The Governor Wants to Eliminate the Cultivation Tax. There’s a Catch.
Gov. Gavin Newsom proposed temporary tax relief for the state’s licensed cannabis cultivators on Friday as part of his historic spending blueprint for the next fiscal year. The effort has received mixed reactions, with some industry officials thanking the Governor and others calling it too little, too late.
The revised spending plan for 2022-2023 would finally eliminate the $161-per-pound cultivation tax. This is a big deal, but there are also big caveats. After three years, the tax burden would be shifted to the retail side. The excise tax would eventually increase from 15% to 19%. If the state doesn't bring in enough cannabis tax revenue for any reason — $670 million each year — the excise tax could be hiked up as soon as January 2024.
“All they are really doing is shifting some taxes around, and it’s not ever going to get to the customer,” Jerred Kiloh of the United Cannabis Business Association told the Sacramento Bee.
“It’s kicking the can down the road,” said Lindsay Robinson of the California Cannabis Industry Association.
There were positive reactions as well. Good Farmers Great Neighbors Policy Director Sam Rodriguez said he was “pleased that the governor has taken a leadership role in addressing the ills of the illicit market with a starting point on tax relief.” Good Farmers Great Neighbors, Precision Advocacy, and Reason Foundation recently conducted a study that found California could double its monthly cannabis tax revenue by eliminating the cultivation tax.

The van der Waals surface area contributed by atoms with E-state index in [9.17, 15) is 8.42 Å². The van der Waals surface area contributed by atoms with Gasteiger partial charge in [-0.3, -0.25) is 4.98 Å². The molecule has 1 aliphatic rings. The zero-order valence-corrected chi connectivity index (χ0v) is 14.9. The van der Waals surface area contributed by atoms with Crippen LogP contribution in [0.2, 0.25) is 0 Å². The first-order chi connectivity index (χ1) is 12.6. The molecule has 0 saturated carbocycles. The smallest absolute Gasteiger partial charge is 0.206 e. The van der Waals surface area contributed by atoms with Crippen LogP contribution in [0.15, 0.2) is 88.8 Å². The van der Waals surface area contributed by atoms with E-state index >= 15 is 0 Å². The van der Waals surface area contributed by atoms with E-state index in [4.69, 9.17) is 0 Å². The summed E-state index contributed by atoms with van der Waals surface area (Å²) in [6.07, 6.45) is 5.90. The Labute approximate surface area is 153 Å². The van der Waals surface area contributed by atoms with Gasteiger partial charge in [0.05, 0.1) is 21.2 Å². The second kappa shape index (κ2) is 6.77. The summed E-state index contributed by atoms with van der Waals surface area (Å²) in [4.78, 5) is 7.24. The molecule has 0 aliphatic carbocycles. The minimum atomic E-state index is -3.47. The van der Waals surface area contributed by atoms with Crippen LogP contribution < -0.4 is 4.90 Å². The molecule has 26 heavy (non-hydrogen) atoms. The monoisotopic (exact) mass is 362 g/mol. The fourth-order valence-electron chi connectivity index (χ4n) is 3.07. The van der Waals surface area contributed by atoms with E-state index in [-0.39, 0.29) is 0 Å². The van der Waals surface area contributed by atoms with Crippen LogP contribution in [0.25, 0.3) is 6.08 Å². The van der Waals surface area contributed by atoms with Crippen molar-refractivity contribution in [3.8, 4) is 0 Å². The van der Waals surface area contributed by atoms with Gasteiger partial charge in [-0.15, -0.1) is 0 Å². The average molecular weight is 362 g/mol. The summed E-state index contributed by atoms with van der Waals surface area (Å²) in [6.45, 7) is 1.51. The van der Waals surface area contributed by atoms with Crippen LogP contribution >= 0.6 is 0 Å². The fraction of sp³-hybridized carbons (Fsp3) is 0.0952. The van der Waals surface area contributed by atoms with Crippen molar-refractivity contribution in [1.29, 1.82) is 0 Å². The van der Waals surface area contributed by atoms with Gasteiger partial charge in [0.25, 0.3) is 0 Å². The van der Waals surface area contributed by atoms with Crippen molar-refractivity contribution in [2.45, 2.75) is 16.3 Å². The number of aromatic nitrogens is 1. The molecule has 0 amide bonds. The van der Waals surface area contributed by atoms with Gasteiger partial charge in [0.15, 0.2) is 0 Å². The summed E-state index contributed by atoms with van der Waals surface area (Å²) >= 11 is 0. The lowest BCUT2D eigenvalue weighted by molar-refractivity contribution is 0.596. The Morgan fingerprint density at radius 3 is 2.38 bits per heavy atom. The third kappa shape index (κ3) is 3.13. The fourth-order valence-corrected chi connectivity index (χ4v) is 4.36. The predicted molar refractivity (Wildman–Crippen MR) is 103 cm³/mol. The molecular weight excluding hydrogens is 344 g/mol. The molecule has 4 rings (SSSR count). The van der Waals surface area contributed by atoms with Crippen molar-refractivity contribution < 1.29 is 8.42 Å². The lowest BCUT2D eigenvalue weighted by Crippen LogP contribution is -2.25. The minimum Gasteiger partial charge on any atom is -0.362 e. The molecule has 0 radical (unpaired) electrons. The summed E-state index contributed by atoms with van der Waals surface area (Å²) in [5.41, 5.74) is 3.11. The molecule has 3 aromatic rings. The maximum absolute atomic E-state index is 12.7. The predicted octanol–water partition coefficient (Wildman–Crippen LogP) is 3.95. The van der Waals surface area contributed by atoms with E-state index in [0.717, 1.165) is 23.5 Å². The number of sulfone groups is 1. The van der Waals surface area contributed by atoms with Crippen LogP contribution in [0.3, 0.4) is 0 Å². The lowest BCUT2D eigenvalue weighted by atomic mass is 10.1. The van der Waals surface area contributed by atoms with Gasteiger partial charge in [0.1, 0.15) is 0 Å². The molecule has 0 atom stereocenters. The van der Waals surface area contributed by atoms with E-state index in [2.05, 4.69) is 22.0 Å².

In addition to temporary tax relief, Newsom's revised budget proposal includes $20.5 million to establish a local jurisdiction retail access grant program. That funding is aimed at expanding licensed retail shops. Jurisdiction eligibility would be based on population size, number of existing permits, and equity programs.
The next step is negotiation with lawmakers. The California Legislature must sign off on a state budget by June 15.